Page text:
Acoustic emission (noise) from wind turbines is curtailing the growth of wind energy, which is currently the primary renewable energy source in the US and in the world. A majority of the noise radiated from wind turbines is generated aerodynamically – due to interaction of wind with blade surfaces. Aerodynamic sound (aeroacoustics) is an issue not just for wind turbines but also for aircraft, jet engines, combustion turbines used for electricity generation, cooling fans, and ventilation systems.
A solution to the problem of aerodynamic noise generation is available in nature but has not yet been leveraged to develop silent machines. The nocturnal owl is known to have a silent flight both when gliding and flapping. This has been known for decades, but the physical mechanisms enabling its silent flight are not well understood. Previous investigations have identified three feather features that are unique to the owl. Experimental investigations have demonstrated that these unique feather features are responsible for the owl’s acoustic stealth. However, these experiments alone are unable to identify the reasons/mechanisms behind noise reduction. This is because it is nearly impossible to measure the flow with the spatial and temporal accuracy required to fully understand these mechanisms.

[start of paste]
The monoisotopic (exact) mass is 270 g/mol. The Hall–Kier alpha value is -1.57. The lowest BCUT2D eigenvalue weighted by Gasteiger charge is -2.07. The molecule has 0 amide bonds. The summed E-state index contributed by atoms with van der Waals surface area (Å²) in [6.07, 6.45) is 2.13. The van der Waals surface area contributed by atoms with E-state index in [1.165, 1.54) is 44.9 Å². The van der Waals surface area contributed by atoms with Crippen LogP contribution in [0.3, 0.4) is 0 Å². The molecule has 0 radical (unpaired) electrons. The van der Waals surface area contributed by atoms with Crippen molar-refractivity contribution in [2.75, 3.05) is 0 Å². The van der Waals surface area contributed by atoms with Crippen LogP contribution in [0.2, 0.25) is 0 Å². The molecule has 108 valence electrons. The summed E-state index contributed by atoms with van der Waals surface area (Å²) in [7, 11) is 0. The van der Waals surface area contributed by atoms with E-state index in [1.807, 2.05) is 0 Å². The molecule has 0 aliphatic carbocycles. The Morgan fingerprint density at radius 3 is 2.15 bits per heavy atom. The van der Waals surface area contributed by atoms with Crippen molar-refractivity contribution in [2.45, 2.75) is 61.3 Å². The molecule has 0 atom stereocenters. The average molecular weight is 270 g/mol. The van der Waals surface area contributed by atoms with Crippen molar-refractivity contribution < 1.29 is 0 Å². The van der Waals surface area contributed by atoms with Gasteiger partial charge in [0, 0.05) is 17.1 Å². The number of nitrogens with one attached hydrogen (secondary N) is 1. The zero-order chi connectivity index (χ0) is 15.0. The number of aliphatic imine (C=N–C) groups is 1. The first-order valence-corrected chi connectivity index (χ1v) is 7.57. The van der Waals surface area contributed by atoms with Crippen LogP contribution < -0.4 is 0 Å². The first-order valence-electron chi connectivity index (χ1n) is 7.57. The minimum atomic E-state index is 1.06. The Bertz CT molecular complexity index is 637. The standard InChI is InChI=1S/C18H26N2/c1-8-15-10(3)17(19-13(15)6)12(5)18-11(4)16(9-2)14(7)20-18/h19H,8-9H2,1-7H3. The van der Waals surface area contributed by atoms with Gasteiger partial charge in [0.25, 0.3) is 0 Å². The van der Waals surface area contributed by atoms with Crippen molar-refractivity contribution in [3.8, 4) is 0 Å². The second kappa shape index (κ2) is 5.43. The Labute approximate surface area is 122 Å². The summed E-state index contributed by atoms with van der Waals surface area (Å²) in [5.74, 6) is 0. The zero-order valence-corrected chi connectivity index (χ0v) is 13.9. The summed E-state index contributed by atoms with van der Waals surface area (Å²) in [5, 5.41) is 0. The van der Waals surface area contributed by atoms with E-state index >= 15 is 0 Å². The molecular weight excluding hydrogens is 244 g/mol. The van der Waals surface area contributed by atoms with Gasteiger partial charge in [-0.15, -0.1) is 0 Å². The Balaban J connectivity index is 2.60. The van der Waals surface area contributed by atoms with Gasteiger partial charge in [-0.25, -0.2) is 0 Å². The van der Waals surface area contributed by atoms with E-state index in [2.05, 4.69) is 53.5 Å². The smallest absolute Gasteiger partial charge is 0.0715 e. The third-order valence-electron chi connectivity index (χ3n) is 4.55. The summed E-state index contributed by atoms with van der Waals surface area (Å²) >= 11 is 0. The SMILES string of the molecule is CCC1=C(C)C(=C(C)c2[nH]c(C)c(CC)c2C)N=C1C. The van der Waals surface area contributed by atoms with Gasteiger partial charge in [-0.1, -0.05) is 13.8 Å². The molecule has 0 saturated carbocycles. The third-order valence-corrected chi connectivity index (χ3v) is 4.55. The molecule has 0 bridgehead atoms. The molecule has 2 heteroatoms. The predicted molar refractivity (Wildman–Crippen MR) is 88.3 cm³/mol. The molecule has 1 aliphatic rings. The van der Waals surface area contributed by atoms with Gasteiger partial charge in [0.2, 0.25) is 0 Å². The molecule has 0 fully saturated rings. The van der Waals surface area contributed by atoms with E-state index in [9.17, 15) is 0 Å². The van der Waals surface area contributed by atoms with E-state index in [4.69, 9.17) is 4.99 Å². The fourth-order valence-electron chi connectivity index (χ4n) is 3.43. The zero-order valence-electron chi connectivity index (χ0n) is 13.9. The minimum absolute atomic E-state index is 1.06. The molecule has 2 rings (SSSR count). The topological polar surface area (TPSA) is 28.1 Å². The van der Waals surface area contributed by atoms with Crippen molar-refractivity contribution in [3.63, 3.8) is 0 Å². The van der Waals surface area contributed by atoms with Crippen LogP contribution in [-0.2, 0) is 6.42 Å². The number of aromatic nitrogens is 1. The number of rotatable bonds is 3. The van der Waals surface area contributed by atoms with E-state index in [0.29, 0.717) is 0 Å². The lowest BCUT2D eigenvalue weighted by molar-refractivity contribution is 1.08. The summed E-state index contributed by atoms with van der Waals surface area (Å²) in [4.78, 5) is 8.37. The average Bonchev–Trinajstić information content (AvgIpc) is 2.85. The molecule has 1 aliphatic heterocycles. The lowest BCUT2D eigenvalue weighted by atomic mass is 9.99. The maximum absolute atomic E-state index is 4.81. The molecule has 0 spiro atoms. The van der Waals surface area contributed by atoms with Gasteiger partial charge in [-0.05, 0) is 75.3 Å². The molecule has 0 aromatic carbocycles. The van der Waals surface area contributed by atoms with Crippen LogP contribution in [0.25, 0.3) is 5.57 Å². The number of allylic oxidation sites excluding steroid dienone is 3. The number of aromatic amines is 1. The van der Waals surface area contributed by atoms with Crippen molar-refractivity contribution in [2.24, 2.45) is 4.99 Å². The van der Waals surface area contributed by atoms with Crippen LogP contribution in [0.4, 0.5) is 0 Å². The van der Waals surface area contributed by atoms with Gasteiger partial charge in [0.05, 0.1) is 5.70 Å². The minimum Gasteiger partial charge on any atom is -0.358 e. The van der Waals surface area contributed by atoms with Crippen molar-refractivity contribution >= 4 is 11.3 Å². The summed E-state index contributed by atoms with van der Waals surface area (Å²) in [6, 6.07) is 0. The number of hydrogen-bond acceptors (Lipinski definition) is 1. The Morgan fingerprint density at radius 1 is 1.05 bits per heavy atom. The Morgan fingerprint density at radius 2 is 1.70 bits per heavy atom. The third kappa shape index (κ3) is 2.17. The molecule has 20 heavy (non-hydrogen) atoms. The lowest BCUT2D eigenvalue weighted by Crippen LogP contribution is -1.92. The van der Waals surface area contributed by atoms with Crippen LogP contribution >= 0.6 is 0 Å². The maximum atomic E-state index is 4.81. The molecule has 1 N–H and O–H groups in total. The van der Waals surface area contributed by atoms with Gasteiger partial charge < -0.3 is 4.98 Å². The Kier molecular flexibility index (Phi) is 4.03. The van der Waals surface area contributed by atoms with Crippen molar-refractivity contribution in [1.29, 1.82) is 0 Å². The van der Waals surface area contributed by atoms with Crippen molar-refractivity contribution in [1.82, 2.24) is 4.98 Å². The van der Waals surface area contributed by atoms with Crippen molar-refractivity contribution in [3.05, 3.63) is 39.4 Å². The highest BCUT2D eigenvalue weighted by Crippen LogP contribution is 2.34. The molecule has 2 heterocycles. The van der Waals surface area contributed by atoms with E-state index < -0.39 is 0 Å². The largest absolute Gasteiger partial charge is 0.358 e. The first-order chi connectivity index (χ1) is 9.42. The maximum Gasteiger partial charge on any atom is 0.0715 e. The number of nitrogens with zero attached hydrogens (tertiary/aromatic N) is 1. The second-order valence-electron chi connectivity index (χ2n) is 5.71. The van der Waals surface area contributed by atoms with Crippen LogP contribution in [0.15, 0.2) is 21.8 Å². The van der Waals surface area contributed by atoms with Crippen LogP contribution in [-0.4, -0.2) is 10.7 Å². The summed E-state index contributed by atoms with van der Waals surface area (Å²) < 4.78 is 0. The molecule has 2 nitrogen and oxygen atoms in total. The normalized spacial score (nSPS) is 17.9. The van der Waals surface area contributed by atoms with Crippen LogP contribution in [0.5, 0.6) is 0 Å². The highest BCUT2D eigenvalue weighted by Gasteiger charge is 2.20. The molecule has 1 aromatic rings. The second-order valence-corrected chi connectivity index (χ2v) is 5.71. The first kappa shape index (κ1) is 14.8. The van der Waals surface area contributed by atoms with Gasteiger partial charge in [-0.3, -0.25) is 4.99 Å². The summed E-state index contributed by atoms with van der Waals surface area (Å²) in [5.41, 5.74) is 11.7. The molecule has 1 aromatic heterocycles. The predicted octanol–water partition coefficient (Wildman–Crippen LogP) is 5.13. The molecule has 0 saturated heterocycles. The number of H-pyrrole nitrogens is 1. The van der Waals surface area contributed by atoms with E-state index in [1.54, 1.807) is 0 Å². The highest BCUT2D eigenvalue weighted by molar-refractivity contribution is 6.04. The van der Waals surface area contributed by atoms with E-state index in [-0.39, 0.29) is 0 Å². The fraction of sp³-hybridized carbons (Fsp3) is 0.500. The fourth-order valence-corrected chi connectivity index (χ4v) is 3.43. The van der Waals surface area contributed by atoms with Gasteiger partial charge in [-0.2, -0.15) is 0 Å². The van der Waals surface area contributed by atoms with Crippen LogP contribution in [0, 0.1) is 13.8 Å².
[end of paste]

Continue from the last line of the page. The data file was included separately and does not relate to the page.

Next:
This project supports very high resolution simulations to bridge the scientific gap between experimental results and theoretical understanding. A systematic numerical investigation of the unique owl feather features is proposed to answer key questions that will help unravel the mystery behind owl’s silent flight. The extremely high spatial and temporal resolution offered by high-fidelity numerical simulations will enable source diagnostics to identify how the unique feather features curb noise generation. The knowledge and understanding gained from these simulations can empower us to design nearly silent energy conversion-‐ and various other engineering machines.
The simulations will use a well-established high-order accurate flow solver, FDL3DI, and an in-house acoustics solver. This computational framework has been verified against experimental data for a model aeroacoustics problem. The simulations results will be combined with ongoing experimental measurements at Virginia Tech to allow a comprehensive understanding of silent owl flight and provide a transformative jump towards developing nearly silent energy conversion machines.